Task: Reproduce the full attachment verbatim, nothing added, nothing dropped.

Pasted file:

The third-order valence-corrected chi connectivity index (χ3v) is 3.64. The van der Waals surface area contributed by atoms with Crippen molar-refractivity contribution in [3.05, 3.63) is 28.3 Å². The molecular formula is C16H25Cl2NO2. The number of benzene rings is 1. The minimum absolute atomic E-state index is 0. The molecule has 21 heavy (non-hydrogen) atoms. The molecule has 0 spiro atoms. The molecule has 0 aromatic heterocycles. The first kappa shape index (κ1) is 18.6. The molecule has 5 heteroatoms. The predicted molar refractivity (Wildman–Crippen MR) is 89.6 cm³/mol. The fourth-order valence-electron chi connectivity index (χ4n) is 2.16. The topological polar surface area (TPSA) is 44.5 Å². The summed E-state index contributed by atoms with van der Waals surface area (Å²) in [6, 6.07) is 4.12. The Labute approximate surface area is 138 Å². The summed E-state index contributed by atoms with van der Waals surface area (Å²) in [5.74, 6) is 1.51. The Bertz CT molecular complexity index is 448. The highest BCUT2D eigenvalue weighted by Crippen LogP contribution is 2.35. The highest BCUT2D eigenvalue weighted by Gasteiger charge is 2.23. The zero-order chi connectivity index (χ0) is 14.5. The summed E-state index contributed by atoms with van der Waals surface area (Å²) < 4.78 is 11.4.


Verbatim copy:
The third-order valence-corrected chi connectivity index (χ3v) is 3.64. The van der Waals surface area contributed by atoms with Crippen molar-refractivity contribution in [3.05, 3.63) is 28.3 Å². The molecular formula is C16H25Cl2NO2. The number of benzene rings is 1. The minimum absolute atomic E-state index is 0. The molecule has 21 heavy (non-hydrogen) atoms. The molecule has 0 spiro atoms. The molecule has 0 aromatic heterocycles. The first kappa shape index (κ1) is 18.6. The molecule has 5 heteroatoms. The predicted molar refractivity (Wildman–Crippen MR) is 89.6 cm³/mol. The fourth-order valence-electron chi connectivity index (χ4n) is 2.16. The topological polar surface area (TPSA) is 44.5 Å². The summed E-state index contributed by atoms with van der Waals surface area (Å²) in [6, 6.07) is 4.12. The Labute approximate surface area is 138 Å². The summed E-state index contributed by atoms with van der Waals surface area (Å²) in [5.74, 6) is 1.51. The Bertz CT molecular complexity index is 448. The highest BCUT2D eigenvalue weighted by Crippen LogP contribution is 2.35. The highest BCUT2D eigenvalue weighted by Gasteiger charge is 2.23. The zero-order chi connectivity index (χ0) is 14.5. The summed E-state index contributed by atoms with van der Waals surface area (Å²) < 4.78 is 11.4.